Too good to be a “Mock” anything.
I use to call my recipe for Devonshire Cream “Mock Devonshire Cream”, but this is too good to be a “mock” anything and I’m sure is better than anything you buy ready made in a jar.
Unless you have a cow out in your back yard where you can go milk her and take the unpasteurized milk and allow it to sit for 12-24 hours and then slowly heat it and then leave it to cool for another 12-24 hours you may want to make your own before going out and buying that cow just to get an authentic bowl of clotted cream to put on top of your scone to follow with jam. Devonshire cream is produced in Devon England.
FOOD — One of my favorite things to do on vacation.
Food is so much a part of our lives. You can’t get away from it. Not even on vacation. I’ve said before that I usually research the area we are visiting and find restaurants we may want to visit while there. I’d rather do that than get some place and when you are ready to eat you just go to whatever is close, missing some great local favorites.
When we travel to a city that is known for good food (or some kind of cooking class) we do a food tour of the city. Normally the tours are in the old historic part of the town where there is a high concentration of restaurants all within walking distance of each other. Most tours are about 3 – 3 1/2 hours in length and cover anywhere between 1-2 miles of walking. The tour guide will give you some local history of the area and when you get to the restaurant your group will sit and sample something from that restaurant. You eat, drink, enjoy new friends and think about what you might be sampling at the next stop.
(We have 2 1/2 karate kids, one ninja and one “I wanta get in the pool, I have my swim suit on”.
First we eat, then we play!
My husband and I were born and lived the first 21 years of our lives in the “bootheel” of Missouri. We were just across the Mississippi River from Tennessee and on the border of Arkansas so we feel like we have always been “southern”; maybe not deep south but we definitely claim southern roots.
Southern cooking runs in our blood, bacon wrapped everything, cornmeal battered, deep-fried, fresh from the local farmers market or your own garden. Some of our southern favorites growing up were fried chicken, black-eyed peas (any kind of pea), gravy (mostly milk gravy), fresh-side pork (pork belly), smothered everything. Talking about food always brings up memories of “my mother made this, or my grandmother made that”.
Since everyone, even if not from south of the Mason Dixon line, seems to have a love affair with comfort foods, we decided to do a modern take on some down home favorites for our annual Friday night Feast meal after Thanksgiving. Most of our meal was inspired by things we all remember whether you are from Missouri, Alabama, Louisiana or anywhere in between.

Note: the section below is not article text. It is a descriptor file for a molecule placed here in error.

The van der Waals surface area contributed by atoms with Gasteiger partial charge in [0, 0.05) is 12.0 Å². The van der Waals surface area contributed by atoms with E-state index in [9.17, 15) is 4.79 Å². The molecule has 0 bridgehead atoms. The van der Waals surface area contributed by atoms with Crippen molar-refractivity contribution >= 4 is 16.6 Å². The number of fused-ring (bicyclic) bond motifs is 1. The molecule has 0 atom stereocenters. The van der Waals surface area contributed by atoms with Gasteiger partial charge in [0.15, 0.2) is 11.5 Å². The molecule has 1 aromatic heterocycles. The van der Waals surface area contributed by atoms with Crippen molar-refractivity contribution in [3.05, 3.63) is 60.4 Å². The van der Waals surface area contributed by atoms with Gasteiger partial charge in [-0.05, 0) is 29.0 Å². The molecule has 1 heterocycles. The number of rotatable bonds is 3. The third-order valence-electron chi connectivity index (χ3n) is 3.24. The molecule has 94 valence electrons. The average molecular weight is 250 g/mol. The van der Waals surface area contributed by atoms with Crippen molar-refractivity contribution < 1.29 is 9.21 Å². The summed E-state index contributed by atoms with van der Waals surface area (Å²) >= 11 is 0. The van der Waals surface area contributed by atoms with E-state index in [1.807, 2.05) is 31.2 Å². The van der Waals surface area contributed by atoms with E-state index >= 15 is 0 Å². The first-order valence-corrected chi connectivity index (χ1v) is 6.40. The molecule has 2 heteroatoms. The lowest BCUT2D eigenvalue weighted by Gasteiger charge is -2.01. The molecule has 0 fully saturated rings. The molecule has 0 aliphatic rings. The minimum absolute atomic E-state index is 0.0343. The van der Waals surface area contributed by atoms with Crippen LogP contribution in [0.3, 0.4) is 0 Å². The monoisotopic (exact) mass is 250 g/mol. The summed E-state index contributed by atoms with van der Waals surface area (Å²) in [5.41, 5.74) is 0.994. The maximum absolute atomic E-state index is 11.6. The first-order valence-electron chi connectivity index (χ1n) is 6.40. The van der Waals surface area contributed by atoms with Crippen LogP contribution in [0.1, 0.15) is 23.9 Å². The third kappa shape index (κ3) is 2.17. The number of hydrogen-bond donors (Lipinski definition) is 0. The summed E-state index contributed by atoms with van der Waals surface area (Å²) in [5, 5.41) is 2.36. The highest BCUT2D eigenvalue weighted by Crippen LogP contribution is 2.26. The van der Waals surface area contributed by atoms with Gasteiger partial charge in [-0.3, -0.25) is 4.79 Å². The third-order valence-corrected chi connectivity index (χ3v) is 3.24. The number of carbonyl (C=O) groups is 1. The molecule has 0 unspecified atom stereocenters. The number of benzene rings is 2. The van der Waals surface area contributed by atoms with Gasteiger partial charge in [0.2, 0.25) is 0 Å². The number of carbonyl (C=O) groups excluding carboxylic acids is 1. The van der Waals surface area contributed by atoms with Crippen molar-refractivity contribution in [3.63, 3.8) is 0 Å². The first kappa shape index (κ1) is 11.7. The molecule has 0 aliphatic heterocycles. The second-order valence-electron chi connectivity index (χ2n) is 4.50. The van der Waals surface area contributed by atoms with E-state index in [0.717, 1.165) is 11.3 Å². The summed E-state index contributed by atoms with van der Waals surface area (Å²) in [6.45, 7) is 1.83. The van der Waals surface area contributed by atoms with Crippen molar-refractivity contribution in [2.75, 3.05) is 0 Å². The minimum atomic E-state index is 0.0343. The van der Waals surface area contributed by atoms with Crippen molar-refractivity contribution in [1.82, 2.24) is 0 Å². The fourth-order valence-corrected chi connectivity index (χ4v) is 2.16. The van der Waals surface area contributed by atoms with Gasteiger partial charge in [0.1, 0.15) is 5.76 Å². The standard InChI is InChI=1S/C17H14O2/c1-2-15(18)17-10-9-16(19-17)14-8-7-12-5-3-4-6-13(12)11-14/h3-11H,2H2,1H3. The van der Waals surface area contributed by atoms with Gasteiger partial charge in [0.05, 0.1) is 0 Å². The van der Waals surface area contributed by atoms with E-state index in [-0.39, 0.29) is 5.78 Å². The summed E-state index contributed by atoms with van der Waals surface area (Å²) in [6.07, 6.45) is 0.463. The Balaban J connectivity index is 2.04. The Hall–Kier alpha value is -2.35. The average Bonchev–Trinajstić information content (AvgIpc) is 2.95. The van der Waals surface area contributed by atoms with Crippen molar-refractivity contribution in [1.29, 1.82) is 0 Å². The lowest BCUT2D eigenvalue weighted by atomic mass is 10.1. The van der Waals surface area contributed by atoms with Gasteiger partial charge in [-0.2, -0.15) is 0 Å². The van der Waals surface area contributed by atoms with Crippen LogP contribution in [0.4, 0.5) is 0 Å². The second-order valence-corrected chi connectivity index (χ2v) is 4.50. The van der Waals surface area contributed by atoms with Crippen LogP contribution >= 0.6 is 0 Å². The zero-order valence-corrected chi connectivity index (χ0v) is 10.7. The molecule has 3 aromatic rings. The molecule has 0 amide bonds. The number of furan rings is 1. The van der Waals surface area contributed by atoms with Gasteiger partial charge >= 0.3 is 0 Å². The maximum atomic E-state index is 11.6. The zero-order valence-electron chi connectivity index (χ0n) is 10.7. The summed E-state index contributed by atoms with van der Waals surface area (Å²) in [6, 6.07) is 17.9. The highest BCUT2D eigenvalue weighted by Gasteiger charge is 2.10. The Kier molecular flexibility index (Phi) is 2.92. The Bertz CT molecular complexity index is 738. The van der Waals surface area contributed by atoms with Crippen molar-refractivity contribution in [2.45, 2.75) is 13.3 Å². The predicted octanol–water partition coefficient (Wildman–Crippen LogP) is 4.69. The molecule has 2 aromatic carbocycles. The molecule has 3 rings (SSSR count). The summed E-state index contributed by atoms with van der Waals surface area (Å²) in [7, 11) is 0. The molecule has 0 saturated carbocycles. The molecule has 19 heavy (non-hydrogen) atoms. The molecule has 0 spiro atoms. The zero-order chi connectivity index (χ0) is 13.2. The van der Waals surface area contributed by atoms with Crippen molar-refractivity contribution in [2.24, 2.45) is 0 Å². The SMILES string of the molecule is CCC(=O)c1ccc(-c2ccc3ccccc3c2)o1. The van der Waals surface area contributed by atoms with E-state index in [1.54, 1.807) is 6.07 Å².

So, our meal started off with an amuse bouche (my dish) of buttermilk soup with cornbread. For me, that brought back memories of my grandfather drinking (or eating) buttermilk with cornbread crumbled up in his big goblet glass.
And the corn is raw.
I subscribe to a lot of blogs and occasionally come across a recipe that I can’t wait to try but this recipe had to wait until those sweet ears of corn made their appearance at the summer farmer’s markets. Then I would know they were fresh picked.
When we were traveling by car to Chicago last summer we saw fields of corn along the way. Seeing row after row of corn always bring back memories of living in Iowa and the corn festivals where you knew you were going to get the best, sweetest, corn on earth. These road trips to Chicago, seeing masses of yellow ears always makes me want to jump out and grab a few, but, of course, I never do. I can’t run that fast.
As we are already several weeks into summer and looking for those great side dishes to go with your grilled meats, lets don’t forget about all that sweet fresh corn that is starting to show up in our produce sections. Corn dishes make a great side dish with any summer meal whether it is served hot, cold or room temperature.
It’s funny how recipe evolve into newer, healthier versions of what we use to prepare or just a version of something you imagined in your head. I have always wanted to try a raw corn salad so what better recipe to use to try it out on. Food52 suggest passing the dressing but I opted to stir some of the dressing into the salad. You can see the picture below with the buttermilk dressing perched on top. I don’t think it blends as well with the salad and besides then you have to stir it once it’s on your plate. We did pass extra dressing incase someone wanted more.
Some of my most viewed recipes.
Only occasionally do I get comments on recipes I post. I wish I got them more often especially if someone out there ever tries any of the things I make and post; but even if I don’t I get excited seeing how the count continues to go up on people searching for recipes to try.
So I decided to sort through some of the most viewed things and see if by chance you missed these.
PEANUT BUTTER SHADOW COOKIES
My all time highest viewed recipe is the Peanut Butter Shadow cookie that I have made since the 70’s. Don’t ask me how 21,023 people even found this recipe. They would have had to Google Peanut Butter Shadow Cookies. Anyway, it is a delicious cookie full of peanut butter and chocolate.
BACON WRAPPED DATES WITH BALSAMIC
If you love dates then you will love these Bacon Wrapped Dates with Balsamic — 3,015 views. I love the sweet and salty taste of this appetizer. And appetizers are one of my favorite things to make.